Airing September 17 - 19, 2019, visit for more details

The full series is available to stream on APTN’s website here:

Episode One: You Don’t Know Me Until You’ve Met Me

The six travelers start their journey in unceded Algonquin, Anishnabek territory, Ottawa, Ontario. Here, they meet Indigenous activist and performer Ian Campeau, formerly of a Tribe Called Red. He prepares them for the life-changing journey that lies ahead. The the six start by splitting up into groups to spend the night with two separate local Indigenous families in Ottawa’s blue collar Vanier neighbourhood. Here, half the group learns the harsh reality about the 60s Scoop from survivor Colleen Cardinal. The others gain a firsthand insight from Dion Metcalf about the challenges facing Inuit families living in the city, far from traditional lands. Next, the group crosses the border into Quebec, where they visit Kanasatake, a Mohawk community home to the Oka Siege. Here, they are shown a different perspective of what happened from two community leaders that were on the front lines of this dark chapter in Canadian history, Ellen Gabriel and John Cree. Finally, the six travel 2000 kilometers north to the remote Innu community of Natuashish, Labrador. With a tragic history of forced relocation and mistreatment by the government, the six travelers enter a community ravaged by substance abuse and social issues. But spending time with the local Innu people sheds an entirely new light on the community, its residents, and history. A powerful spiritual experience helps them understand how locals are using their own traditions to heal their community.

Episode Two: Changing the Lens

The six participants travel south to Thunder Bay, the largest city in Northwestern Ontario and a hub to many Indigenous communities throughout the region. But a number of tragic incidents in recent years have exposed some extreme racist attitudes towards Indigenous people within the city. A visit to Shelterhouse, a low barrier shelter in the heart of the city, sheds light on some of the racist attitudes that deeply effect the Indigenous residents there. As part of the experience, the six participants ride in the shelter’s new SOS Van, an outreach vehicle that provides services to those living life on the streets. It’s a chance for the group to interact with some of the city’s homeless population, and have meaningful exchanges about the challenges facing them. During one particularly intense ride-along, a young woman shares a traumatic personal experience that has a profound affect on a member of the group. Next, they take a short trip to Fort William First Nation, an Indigenous community right next door to Thunder Bay. For the most negative participants of the group, sterotypical perceptions are shattered upon arriving into this thriving community, home to many shops and businesses. Welcomed by community host Ed Collins, they spend time with locals to get a better sense of life here, and their experiences dealing with such negative perceptions from their non-Indigenous neighbours. It’s here that a key secret is revealed by one of the participants that shocks the others, forever altering the makeup of the group of six. Finally, the six make their last stop at the Woodhaven Cultural Centre, formerly the Mohawk Institute, one of the longest continuously running residential schools in Canadian history. Closed to the public, the six are given a rare glimpse inside the old building, followed by face-to-face meetings with some former students forced to attend. The raw and gut-wrenching truths about what went on here from these survivors deeply shockes all the participants, and forces them to lear them to learn the reality about Canada’s true history.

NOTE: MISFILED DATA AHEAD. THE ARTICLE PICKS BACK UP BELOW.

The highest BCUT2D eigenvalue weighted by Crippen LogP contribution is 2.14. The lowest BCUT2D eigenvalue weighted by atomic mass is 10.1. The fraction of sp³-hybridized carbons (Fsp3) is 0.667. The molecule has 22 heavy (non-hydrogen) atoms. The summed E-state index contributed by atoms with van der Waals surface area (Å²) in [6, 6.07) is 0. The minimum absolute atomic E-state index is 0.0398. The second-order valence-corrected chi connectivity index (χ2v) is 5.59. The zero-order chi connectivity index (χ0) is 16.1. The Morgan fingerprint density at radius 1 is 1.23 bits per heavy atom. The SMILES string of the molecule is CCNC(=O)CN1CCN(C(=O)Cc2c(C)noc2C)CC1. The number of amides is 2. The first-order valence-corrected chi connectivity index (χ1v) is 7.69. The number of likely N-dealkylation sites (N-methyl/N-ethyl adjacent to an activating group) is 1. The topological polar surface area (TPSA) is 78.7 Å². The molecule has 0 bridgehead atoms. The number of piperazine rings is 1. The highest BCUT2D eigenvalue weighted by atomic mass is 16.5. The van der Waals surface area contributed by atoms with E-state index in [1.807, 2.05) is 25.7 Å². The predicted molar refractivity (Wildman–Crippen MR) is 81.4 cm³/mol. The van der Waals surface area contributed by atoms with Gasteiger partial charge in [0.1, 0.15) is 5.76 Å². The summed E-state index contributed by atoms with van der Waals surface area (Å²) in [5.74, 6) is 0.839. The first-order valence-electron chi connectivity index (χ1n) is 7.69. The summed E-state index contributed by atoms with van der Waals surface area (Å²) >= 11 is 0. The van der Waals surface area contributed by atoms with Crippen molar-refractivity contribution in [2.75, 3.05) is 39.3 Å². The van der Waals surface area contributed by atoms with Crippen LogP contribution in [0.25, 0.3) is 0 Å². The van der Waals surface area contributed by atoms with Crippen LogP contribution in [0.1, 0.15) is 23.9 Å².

Episode Three: Bridging the Divide

So far on the journey the travelers have had their views confronted and their emotions pushed to the limit, but the travelers are about to face their biggest test yet. The six arrive in Saskatoon, Saskatchewan, where they meet with the city’s race relations coordinator Becky Sasakamoose. An entirely new perspective is provided to the group, as they wrestle with the concepts of “reverse-racism” and “white privelege”, and it creates friction within the group. Meanwhile, in a community deeply affected by the death of Colten Boushie, they get a firsthand understanding about what life is like as a First Nations young person who is forced to live in fear daily. Then, the group travels north to the Battlefords, home of the trial for the death of Colten Boushie, and meets with members of the surrounding Indigenous communities at the offices of Eleanore Sunchild, legal council for the Boushie family. A tense meeting follows, as members of the communities meet with the six, sharing their perspective of life from their side of this cultural divide. An unexpected visit from Debbie Baptiste, Colten’s mother, provides an emotional message to the group, drawing the sides closer together in a deeply powerful exchange. Next, a trip to Red Pheasant First Nation helps give context about how the community is healing the loss of Colten Boushie through traditional spirituality. The tour of northern Saskatchewan continues with one final stop in Prince Albert, where they experience how traditional ways are having immense impact with inmates at the local healing lodge. Finally, the group arrives at their final stop of the journey, Carcross/Tagish First Nation in the Yukon, where self-governance is helping the community flourish. The six spend time with a local carver and a traditional medicine picker, both of whom are employed by the community doing traditional work. Seeing how these traditional roles can contribute to a healty and positive community is eye-opening for the travelers. As a final step, a traditional sharing circle ceremony is used to helped wrap up this amazing journey, where they share and process all they have learned during this once in a lifetime experience.